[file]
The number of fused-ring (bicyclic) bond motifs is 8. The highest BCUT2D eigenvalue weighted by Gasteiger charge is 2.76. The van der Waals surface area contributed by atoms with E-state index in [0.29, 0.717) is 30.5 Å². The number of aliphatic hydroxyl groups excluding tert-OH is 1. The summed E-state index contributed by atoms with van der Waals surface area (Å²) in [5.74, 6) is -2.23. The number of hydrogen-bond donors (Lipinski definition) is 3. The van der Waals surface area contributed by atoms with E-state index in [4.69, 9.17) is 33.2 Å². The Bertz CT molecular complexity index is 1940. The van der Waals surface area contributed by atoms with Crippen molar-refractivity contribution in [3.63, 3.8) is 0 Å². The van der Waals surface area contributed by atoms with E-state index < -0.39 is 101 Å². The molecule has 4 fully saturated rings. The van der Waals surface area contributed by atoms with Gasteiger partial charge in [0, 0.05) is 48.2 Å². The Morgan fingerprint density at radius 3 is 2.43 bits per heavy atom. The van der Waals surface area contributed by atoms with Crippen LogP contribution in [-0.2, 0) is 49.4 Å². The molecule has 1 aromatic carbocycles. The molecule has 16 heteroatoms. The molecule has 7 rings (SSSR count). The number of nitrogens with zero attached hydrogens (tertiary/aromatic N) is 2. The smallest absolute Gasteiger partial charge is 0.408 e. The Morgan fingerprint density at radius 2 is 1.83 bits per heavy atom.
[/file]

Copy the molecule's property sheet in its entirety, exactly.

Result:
The number of fused-ring (bicyclic) bond motifs is 8. The highest BCUT2D eigenvalue weighted by Gasteiger charge is 2.76. The van der Waals surface area contributed by atoms with E-state index in [0.29, 0.717) is 30.5 Å². The number of aliphatic hydroxyl groups excluding tert-OH is 1. The summed E-state index contributed by atoms with van der Waals surface area (Å²) in [5.74, 6) is -2.23. The number of hydrogen-bond donors (Lipinski definition) is 3. The van der Waals surface area contributed by atoms with E-state index in [4.69, 9.17) is 33.2 Å². The Bertz CT molecular complexity index is 1940. The van der Waals surface area contributed by atoms with Crippen molar-refractivity contribution in [3.63, 3.8) is 0 Å². The van der Waals surface area contributed by atoms with E-state index < -0.39 is 101 Å². The molecule has 4 fully saturated rings. The van der Waals surface area contributed by atoms with Gasteiger partial charge in [0, 0.05) is 48.2 Å². The Morgan fingerprint density at radius 3 is 2.43 bits per heavy atom. The van der Waals surface area contributed by atoms with Crippen LogP contribution in [-0.2, 0) is 49.4 Å². The molecule has 1 aromatic carbocycles. The molecule has 16 heteroatoms. The molecule has 7 rings (SSSR count). The number of nitrogens with zero attached hydrogens (tertiary/aromatic N) is 2. The smallest absolute Gasteiger partial charge is 0.408 e. The Morgan fingerprint density at radius 2 is 1.83 bits per heavy atom.